I may not be an actuary or a data scientist or an economist – or possess any of the extraordinary quantitative skills insurance is known for – but I’m glad the industry marshals and rigorously applies these resources to such homey challenges, at scale.

CISA releases long-awaited plan for national cyber resilience

The federal Cybersecurity and Infrastructure Security Agency (CISA) in September released its 2023-2025 Strategic Plan, a response to the increasing vulnerability of U.S. infrastructure to cyberattacks. 

Key Takeaways

  • The plan proposes a framework for defining and managing the federal government’s role in mitigating cyber threats to national security. 
  • CISA aims to foster a cross-agency and “whole-of-nation” approach to risk management and resilience.  
  •  Implementation and outcomes can have implications for cyber insurance markets. 
  •  Two federal engagement requests have been issued to get feedback on creating a regulatory path forward. 

Cyber resilience in the current digital ecosystem requires a new mindset.

CISA’s plan arrives in a rapidly transforming threat landscape in which the cybersecurity mindset is duly shifting from “Are we vulnerable to attack?” to “When a breach happens, how can we spot it, contain the damage, and recover as fast as possible?”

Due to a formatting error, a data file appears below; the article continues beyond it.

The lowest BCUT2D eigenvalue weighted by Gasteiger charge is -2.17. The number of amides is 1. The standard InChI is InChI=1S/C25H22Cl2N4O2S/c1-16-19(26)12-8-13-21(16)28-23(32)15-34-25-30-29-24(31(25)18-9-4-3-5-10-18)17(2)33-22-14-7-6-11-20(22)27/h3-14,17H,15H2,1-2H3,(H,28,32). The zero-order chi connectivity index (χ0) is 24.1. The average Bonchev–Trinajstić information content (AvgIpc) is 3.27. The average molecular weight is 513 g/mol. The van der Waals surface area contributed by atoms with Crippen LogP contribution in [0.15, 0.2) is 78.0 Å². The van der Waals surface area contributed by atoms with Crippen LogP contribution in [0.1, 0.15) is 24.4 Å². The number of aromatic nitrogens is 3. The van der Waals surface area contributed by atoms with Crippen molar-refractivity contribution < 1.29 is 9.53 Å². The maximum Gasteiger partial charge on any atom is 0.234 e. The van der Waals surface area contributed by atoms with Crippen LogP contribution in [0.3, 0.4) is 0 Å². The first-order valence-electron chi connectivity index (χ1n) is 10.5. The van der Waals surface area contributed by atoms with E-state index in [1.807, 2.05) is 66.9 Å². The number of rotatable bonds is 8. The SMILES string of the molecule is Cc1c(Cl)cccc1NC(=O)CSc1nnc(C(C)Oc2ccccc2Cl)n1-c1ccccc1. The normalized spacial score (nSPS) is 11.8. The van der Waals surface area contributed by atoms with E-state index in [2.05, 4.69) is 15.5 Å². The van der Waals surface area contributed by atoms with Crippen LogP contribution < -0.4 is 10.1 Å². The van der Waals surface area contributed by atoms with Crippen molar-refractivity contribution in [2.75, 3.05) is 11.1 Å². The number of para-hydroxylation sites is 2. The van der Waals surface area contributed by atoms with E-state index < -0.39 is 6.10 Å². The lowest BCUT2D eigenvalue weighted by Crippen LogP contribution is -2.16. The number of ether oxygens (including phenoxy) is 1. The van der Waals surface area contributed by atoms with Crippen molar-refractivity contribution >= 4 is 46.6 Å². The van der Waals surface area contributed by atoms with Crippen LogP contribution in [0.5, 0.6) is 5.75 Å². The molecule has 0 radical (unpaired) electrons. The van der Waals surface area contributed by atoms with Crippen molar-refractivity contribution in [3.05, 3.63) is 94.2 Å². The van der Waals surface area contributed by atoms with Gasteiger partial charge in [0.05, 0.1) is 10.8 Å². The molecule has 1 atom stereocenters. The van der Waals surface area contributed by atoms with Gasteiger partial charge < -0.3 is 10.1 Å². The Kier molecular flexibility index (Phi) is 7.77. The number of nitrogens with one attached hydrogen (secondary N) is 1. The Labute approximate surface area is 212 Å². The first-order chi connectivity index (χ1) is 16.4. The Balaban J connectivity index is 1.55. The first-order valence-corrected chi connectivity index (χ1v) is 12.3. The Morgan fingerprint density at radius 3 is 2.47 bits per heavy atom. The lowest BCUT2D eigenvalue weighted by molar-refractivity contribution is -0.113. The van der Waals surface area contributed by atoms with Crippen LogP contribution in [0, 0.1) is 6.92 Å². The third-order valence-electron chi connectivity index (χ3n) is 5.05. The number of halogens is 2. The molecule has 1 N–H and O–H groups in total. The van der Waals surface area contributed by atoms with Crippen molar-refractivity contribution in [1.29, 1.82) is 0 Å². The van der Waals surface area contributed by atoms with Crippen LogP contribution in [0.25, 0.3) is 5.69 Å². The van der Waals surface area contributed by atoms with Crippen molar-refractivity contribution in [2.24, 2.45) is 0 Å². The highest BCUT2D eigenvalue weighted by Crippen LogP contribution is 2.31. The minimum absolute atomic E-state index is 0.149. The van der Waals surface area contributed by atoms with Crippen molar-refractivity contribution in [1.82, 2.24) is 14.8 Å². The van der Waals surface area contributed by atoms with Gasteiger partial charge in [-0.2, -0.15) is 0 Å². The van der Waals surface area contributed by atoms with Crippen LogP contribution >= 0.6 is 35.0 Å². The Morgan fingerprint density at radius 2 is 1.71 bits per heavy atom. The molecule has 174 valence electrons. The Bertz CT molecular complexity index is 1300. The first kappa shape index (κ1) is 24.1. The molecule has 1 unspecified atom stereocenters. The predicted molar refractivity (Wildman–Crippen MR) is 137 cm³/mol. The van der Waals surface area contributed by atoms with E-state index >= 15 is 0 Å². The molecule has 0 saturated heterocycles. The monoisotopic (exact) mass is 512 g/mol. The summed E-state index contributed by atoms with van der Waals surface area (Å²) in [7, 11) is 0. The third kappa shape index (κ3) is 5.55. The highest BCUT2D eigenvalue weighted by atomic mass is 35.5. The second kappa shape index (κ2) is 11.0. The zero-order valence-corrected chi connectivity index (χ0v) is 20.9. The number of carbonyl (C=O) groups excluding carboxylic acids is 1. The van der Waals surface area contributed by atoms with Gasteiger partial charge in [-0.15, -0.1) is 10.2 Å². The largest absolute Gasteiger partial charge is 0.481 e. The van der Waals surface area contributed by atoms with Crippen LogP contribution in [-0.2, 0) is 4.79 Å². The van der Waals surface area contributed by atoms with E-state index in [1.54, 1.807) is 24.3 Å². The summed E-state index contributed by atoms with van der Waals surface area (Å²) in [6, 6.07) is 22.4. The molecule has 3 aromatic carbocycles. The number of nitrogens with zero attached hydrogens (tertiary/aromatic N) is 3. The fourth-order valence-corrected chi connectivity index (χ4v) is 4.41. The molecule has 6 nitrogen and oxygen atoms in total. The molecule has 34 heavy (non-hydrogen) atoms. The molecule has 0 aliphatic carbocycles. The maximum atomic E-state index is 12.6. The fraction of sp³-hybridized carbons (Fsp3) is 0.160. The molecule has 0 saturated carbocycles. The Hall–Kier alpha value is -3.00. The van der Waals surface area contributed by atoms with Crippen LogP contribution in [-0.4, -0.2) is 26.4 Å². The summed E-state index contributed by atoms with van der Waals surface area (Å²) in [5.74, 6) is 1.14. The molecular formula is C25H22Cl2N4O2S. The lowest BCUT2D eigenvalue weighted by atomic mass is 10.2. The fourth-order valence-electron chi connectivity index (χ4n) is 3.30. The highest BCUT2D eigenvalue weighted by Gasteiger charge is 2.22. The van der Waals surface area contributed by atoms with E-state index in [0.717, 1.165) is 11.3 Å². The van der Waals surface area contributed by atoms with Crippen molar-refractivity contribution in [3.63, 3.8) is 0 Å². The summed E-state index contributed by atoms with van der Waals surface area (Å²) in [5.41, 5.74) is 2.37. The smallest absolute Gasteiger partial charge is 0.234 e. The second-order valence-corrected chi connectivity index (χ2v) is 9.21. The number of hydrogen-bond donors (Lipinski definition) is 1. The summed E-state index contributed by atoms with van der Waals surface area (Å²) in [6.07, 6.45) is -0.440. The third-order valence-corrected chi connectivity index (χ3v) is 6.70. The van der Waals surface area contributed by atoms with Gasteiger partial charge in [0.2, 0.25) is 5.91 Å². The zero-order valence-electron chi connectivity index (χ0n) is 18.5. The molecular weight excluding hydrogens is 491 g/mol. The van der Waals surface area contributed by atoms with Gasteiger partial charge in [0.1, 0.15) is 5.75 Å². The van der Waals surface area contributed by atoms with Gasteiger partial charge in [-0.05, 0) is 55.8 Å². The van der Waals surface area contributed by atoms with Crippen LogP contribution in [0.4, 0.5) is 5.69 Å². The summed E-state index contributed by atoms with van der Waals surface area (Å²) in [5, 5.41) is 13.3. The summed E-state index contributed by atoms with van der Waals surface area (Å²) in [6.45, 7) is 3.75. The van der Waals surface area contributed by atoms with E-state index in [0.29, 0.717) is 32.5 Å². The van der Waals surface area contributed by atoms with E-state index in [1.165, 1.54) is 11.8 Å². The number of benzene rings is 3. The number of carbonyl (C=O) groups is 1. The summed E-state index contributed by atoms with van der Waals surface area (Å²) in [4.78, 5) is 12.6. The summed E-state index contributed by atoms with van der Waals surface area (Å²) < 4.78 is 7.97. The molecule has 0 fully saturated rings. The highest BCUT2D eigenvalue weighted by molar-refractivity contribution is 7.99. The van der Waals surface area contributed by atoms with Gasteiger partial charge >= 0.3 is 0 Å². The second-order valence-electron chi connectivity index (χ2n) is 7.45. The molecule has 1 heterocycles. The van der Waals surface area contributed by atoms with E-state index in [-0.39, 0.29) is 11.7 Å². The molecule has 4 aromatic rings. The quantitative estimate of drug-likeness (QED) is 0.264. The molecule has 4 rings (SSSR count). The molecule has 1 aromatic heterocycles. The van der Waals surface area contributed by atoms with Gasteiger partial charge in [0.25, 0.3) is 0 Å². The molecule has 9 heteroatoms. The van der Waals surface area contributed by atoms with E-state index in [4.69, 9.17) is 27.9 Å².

Businesses across all sectors have seen a rise in the frequency of breaches. Hackers are using sophisticated tactics to expand the reach of ransomware to third or fourth parties, such as supply-chain partners. Estimates of organizations attacked in the last year range from 60 percent to as high as 86 percent, probably because dormant ransomware can remain undetected for a while and many organizations are hesitant to publicize or div incidents. 

Organizations involved in critical infrastructure–such as the military, hospitals, financial institutions, and the supply chains providers–can be enticing targets for bad actors. The 2021 Internet Crime Report from the FBI reveals at least one organization in 14 of 16 critical infrastructure sectors experienced a ransomware attack that year. Data indicates that cyberattacks against US ports and terminals are increasing. 

In response to the rising threats, CISA Director Jen Easterly announced earlier this year, “We live at a time when every government, every business, every person must focus on the threat of ransomware and take action to mitigate the risk of becoming a victim.”  

The “whole of nation” strategy – the agency’s first plan since its creation in 2018 – proposes a unity of effort framework, while drawing upon the CISA Strategic Intent from August 2019, to lay a foundation for the agency’s work ahead and incorporate four core goals:  

  • “Cyber defense against threats to National Critical Functions;  
  • Risk reduction and resilience; 
  • Operational collaboration using a “whole-of-nation” approach; and 
  • Agency unification.” 

Loss ratios for cyber insurance are down, but challenges are still mounting